(b) This section shall not apply to any person who commits an act that results in the death of a fetus if any of the following apply:

(1) The act complied with the Therapeutic Abortion Act, Article 2 (commencing with Section 123400) of Chapter 2 of Part 2 of Division 106 of the Health and Safety Code.

(2) The act was committed by a holder of a physician’s and surgeon’s certificate, as defined in the Business and Professions Code, in a case where, to a medical certainty, the result of childbirth would be death of the mother of the fetus or where her death from childbirth, although not medically certain, would be substantially certain or more likely than not.

(3) The act was solicited, aided, abetted, or consented to by the mother of the fetus.

(c) Subdivision (b) shall not be construed to prohibit the prosecution of any person under any other provision of law.

188.

(a) For purposes of Section 187, malice may be express or implied.

(1) Malice is express when there is manifested a deliberate intention to unlawfully take away the life of a fellow creature.

(2) Malice is implied when no considerable provocation appears, or when the circumstances attending the killing show an abandoned and malignant heart.

(3) Except as stated in subdivision (e) of Section 189, in order to be convicted of murder, a principal in a crime shall act with malice aforethought. Malice shall not be imputed to a person based solely on his or her participation in a crime.

(b) If it is shown that the killing resulted from an intentional act with express or implied malice, as defined in subdivision (a), no other mental state need be shown to establish the mental state of malice aforethought. Neither an awareness of the obligation to act within the general body of laws regulating society nor acting despite that awareness is included within the definition of malice.

189.

(a) All murder that is perpetrated by means of a destructive device or explosive, a weapon of mass destruction, knowing use of ammunition designed primarily to penetrate metal or armor, poison, lying in wait, torture, or by any other kind of willful, deliberate, and premeditated killing, or that is committed in the perpetration of, or attempt to perpetrate, arson, rape, carjacking, robbery, burglary, mayhem, kidnapping, train wrecking, or any act punishable under Section 206, 286, 287, 288, or 289, or former Section 288a, or murder that is perpetrated by means of discharging a firearm from a motor vehicle, intentionally at another person outside of the vehicle with the intent to inflict death, is murder of the first degree.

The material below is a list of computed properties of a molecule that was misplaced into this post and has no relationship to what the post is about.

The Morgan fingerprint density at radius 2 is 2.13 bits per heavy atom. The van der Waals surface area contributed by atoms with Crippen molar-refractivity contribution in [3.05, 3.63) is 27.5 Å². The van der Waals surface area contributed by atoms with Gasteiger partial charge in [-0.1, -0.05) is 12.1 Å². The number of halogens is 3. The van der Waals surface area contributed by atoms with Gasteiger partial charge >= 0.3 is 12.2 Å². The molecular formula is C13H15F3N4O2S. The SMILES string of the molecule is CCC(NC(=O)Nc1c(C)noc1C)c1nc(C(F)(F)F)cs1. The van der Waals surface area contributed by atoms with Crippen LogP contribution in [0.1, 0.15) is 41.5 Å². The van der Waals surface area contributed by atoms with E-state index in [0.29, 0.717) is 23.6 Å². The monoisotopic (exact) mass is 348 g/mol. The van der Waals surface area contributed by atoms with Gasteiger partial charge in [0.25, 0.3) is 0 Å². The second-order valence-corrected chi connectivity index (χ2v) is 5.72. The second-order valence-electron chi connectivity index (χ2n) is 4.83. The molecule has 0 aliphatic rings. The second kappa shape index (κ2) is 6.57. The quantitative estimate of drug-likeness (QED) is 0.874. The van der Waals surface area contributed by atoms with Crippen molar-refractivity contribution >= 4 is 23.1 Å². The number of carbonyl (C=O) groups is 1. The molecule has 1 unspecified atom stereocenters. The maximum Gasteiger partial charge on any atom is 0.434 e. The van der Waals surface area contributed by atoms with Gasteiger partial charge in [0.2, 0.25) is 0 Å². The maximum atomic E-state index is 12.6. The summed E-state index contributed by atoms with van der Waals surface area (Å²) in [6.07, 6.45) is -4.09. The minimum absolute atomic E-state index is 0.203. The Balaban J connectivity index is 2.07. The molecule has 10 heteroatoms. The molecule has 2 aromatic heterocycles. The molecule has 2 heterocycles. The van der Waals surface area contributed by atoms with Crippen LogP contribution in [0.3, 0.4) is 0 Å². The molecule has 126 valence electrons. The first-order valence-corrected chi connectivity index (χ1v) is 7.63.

(b) All other kinds of murders are of the second degree.

(c) As used in this section, the following definitions apply:

(1) “Destructive device” has the same meaning as in Section 16460.

(2) “Explosive” has the same meaning as in Section 12000 of the Health and Safety Code.

(3) “Weapon of mass destruction” means any item defined in Section 11417.

(d) To prove the killing was “deliberate and premeditated,” it is not necessary to prove the defendant maturely and meaningfully reflected upon the gravity of the defendant’s act.

(e) A participant in the perpetration or attempted perpetration of a felony listed in subdivision (a) in which a death occurs is liable for murder only if one of the following is proven:

(1) The person was the actual killer.

(2) The person was not the actual killer, but, with the intent to kill, aided, abetted, counseled, commanded, induced, solicited, requested, or assisted the actual killer in the commission of murder in the first degree.

(3) The person was a major participant in the underlying felony and acted with reckless indifference to human life, as described in subdivision (d) of Section 190.2.

(f) Subdivision (e) does not apply to a defendant when the victim is a peace officer who was killed while in the course of the peace officer’s duties, where the defendant knew or reasonably should have known that the victim was a peace officer engaged in the performance of the peace officer’s duties.

198.5.

Any person using force intended or likely to cause death or great bodily injury within his or her residence shall be presumed to have held a reasonable fear of imminent peril of death or great bodily injury to self, family, or a member of the household when that force is used against another person, not a member of the family or household, who unlawfully and forcibly enters or has unlawfully and forcibly entered the residence and the person using the force knew or had reason to believe that an unlawful and forcible entry occurred.

As used in this section, great bodily injury means a significant or substantial physical injury.

Leave a Comment

Your email address will not be published.